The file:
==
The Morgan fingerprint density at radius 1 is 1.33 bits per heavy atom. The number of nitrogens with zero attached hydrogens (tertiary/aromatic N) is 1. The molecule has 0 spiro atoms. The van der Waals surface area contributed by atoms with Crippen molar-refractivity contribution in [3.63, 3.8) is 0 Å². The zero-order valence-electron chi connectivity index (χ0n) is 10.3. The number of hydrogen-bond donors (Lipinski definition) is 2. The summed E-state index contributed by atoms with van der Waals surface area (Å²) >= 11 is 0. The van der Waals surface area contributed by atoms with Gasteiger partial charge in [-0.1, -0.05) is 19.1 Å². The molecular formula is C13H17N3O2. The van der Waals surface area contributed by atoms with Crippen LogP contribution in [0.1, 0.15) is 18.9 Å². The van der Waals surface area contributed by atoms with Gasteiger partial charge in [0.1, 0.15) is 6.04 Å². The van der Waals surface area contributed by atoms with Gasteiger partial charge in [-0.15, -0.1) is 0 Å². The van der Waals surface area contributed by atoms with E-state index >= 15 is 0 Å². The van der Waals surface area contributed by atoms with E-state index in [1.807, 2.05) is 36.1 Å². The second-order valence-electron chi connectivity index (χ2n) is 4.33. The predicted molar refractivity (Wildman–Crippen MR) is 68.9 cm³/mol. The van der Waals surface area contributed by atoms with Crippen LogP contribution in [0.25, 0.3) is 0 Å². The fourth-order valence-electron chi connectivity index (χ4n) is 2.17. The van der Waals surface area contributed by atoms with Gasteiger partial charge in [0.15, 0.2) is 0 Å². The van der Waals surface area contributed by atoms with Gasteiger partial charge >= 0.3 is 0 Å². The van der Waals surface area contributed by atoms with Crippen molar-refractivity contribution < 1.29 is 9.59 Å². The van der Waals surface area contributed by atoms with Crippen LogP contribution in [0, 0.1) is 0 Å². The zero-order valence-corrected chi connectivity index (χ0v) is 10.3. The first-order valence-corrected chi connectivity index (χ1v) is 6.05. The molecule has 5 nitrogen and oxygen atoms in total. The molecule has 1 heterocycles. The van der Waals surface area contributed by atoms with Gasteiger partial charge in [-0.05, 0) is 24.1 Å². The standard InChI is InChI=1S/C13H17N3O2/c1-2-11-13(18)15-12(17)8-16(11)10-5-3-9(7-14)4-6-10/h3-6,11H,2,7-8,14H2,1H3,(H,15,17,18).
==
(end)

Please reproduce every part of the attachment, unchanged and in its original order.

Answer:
The Morgan fingerprint density at radius 1 is 1.33 bits per heavy atom. The number of nitrogens with zero attached hydrogens (tertiary/aromatic N) is 1. The molecule has 0 spiro atoms. The van der Waals surface area contributed by atoms with Crippen molar-refractivity contribution in [3.63, 3.8) is 0 Å². The zero-order valence-electron chi connectivity index (χ0n) is 10.3. The number of hydrogen-bond donors (Lipinski definition) is 2. The summed E-state index contributed by atoms with van der Waals surface area (Å²) >= 11 is 0. The van der Waals surface area contributed by atoms with Gasteiger partial charge in [-0.1, -0.05) is 19.1 Å². The molecular formula is C13H17N3O2. The van der Waals surface area contributed by atoms with Crippen LogP contribution in [0.1, 0.15) is 18.9 Å². The van der Waals surface area contributed by atoms with Gasteiger partial charge in [0.1, 0.15) is 6.04 Å². The van der Waals surface area contributed by atoms with Gasteiger partial charge in [-0.15, -0.1) is 0 Å². The van der Waals surface area contributed by atoms with E-state index >= 15 is 0 Å². The van der Waals surface area contributed by atoms with E-state index in [1.807, 2.05) is 36.1 Å². The second-order valence-electron chi connectivity index (χ2n) is 4.33. The predicted molar refractivity (Wildman–Crippen MR) is 68.9 cm³/mol. The van der Waals surface area contributed by atoms with Crippen LogP contribution in [0.25, 0.3) is 0 Å². The fourth-order valence-electron chi connectivity index (χ4n) is 2.17. The van der Waals surface area contributed by atoms with Gasteiger partial charge in [0.15, 0.2) is 0 Å². The van der Waals surface area contributed by atoms with Gasteiger partial charge >= 0.3 is 0 Å². The van der Waals surface area contributed by atoms with Crippen molar-refractivity contribution < 1.29 is 9.59 Å². The van der Waals surface area contributed by atoms with Crippen LogP contribution in [0, 0.1) is 0 Å². The zero-order valence-corrected chi connectivity index (χ0v) is 10.3. The first-order valence-corrected chi connectivity index (χ1v) is 6.05. The molecule has 5 nitrogen and oxygen atoms in total. The molecule has 1 heterocycles. The van der Waals surface area contributed by atoms with Gasteiger partial charge in [-0.05, 0) is 24.1 Å². The standard InChI is InChI=1S/C13H17N3O2/c1-2-11-13(18)15-12(17)8-16(11)10-5-3-9(7-14)4-6-10/h3-6,11H,2,7-8,14H2,1H3,(H,15,17,18).